“Brideshead Revisited Revisited” is an excellent essay on one of my favorite books from one of my favorite critics.
Brideshead Revisited is the story of a religious conversion, whatever else it may be. Conversion is one of the topics that is most intractable, and most inhospitable to any attempt to come at it narratively. There is one sense in which the Catholic Faith itself may be said to be the heroine of the story. Certainly Charles is the protagonist. But the victor is the Faith that, in spite of�or, paradoxically, and far more profoundly because of�its shabby look when clothed with the flesh of Catholics themselves, triumphs, both in Charles, and also in each of the characters before they make their exits.
Waugh would have urged that this is the way it is. God shows up in the most inauspicious precincts: Israel�not one of the more impressive tribes of antiquity; Bethlehem�not one of the watering spots of the world; Calvary�scarcely an appropriate purlieu for the King of Heaven; the Church�not exactly a select group; and a flat, white, tasteless wafer�not a hopeful entry in the baked-goods sweepstakes. But the thing about all of these items is that God is to be found there.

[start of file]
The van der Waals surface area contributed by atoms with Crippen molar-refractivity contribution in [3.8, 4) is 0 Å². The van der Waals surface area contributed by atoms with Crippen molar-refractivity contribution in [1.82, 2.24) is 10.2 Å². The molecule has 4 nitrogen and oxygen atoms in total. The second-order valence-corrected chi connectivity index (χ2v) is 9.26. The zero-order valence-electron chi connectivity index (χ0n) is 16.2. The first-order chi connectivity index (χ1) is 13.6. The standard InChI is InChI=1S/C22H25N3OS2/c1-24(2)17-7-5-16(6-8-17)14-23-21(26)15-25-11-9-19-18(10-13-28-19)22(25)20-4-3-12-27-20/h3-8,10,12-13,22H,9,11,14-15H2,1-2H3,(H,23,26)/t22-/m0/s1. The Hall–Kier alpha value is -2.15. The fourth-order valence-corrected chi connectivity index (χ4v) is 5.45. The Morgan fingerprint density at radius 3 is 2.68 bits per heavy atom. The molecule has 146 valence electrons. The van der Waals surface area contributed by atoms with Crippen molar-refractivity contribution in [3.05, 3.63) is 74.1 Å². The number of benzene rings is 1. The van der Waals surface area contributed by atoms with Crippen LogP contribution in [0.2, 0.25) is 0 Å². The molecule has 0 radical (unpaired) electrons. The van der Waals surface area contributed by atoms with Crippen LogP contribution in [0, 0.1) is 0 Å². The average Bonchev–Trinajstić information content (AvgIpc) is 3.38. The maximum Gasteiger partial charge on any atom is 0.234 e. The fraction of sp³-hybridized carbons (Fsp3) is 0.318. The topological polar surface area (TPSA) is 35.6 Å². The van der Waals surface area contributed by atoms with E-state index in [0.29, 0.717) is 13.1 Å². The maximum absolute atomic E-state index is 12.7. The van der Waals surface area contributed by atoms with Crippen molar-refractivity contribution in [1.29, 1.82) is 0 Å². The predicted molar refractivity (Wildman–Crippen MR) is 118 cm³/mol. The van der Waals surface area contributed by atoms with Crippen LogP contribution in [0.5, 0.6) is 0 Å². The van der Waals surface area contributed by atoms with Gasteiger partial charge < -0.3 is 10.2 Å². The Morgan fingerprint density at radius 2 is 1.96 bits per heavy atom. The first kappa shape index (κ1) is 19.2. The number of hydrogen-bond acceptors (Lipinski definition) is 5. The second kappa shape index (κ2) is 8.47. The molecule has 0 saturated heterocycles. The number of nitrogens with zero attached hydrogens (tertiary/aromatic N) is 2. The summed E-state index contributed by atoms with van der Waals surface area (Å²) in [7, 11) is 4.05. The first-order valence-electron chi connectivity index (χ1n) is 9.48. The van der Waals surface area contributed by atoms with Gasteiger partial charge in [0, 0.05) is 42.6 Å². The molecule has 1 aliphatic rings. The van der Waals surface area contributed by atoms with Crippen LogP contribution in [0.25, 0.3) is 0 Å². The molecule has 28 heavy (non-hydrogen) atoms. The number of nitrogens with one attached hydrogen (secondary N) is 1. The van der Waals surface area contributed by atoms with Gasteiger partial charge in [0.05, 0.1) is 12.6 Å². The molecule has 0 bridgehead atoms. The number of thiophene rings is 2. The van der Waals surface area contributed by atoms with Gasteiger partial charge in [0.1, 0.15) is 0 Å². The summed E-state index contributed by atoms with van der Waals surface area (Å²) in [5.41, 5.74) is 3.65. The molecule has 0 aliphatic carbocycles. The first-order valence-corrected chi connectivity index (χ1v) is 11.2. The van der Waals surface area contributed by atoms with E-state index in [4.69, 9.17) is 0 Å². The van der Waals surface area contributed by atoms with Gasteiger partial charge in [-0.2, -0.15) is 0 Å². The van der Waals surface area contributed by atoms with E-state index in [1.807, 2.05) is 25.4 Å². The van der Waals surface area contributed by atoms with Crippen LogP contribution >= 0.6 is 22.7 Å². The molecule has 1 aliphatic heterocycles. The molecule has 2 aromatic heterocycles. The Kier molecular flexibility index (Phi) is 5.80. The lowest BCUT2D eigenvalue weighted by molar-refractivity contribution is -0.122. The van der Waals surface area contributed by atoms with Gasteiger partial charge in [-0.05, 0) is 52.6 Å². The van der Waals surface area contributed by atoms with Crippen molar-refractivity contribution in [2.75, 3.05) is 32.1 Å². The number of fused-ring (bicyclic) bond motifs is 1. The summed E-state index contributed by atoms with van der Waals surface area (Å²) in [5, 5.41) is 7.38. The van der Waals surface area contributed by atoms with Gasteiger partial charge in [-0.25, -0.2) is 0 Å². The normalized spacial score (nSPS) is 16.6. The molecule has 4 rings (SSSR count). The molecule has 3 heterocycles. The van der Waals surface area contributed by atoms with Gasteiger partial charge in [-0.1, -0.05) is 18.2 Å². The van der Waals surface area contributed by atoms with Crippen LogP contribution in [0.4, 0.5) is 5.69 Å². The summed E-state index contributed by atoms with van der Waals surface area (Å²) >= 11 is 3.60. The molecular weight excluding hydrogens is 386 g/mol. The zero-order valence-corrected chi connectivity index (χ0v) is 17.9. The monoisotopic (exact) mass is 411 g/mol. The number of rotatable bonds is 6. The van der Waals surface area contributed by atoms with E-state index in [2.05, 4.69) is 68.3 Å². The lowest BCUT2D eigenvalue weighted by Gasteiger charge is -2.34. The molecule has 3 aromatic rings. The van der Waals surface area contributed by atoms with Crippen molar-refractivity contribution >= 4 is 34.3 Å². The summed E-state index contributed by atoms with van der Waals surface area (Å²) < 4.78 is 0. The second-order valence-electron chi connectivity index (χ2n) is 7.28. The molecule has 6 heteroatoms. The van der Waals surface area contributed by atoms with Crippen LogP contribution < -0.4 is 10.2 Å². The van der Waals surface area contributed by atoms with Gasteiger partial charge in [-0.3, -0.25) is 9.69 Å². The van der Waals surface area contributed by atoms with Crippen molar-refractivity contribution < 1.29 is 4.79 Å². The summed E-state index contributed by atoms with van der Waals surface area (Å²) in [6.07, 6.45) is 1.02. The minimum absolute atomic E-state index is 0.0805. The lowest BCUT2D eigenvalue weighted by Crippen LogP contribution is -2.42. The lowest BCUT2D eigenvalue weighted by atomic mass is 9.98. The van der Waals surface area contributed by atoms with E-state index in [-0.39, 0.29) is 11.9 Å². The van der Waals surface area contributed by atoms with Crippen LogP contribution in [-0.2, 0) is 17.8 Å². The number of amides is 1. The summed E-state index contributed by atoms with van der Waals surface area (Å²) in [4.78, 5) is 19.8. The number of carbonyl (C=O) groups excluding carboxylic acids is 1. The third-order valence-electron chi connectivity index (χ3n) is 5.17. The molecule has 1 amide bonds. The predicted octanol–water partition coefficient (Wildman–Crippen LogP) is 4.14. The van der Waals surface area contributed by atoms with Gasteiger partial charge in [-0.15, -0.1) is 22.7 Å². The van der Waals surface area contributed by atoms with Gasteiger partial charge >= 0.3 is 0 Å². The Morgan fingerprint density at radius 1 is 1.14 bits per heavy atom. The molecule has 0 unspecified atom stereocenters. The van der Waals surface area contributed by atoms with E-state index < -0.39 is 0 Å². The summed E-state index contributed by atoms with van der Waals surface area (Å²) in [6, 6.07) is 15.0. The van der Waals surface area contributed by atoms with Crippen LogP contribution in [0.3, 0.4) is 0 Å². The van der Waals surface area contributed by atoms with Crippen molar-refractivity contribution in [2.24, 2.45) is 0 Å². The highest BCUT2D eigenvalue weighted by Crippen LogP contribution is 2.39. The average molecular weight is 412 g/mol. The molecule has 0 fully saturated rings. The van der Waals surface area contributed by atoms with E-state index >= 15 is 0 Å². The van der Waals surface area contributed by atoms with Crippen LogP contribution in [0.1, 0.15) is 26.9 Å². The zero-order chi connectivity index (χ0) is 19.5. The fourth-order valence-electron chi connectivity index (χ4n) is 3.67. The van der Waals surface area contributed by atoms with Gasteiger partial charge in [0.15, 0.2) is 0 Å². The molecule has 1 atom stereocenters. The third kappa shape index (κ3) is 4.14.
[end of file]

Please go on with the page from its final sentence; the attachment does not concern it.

Waugh has caught this in his novel and consequently offers the modern reader a work of moral imagination rare in modern fiction. The squalor, the bad taste, the st�rm und drang, the ineptness, show up, not just in remote contrast to some austere vision of the Faith. They are the very modality in which that Faith is, as often as not, mediated to us.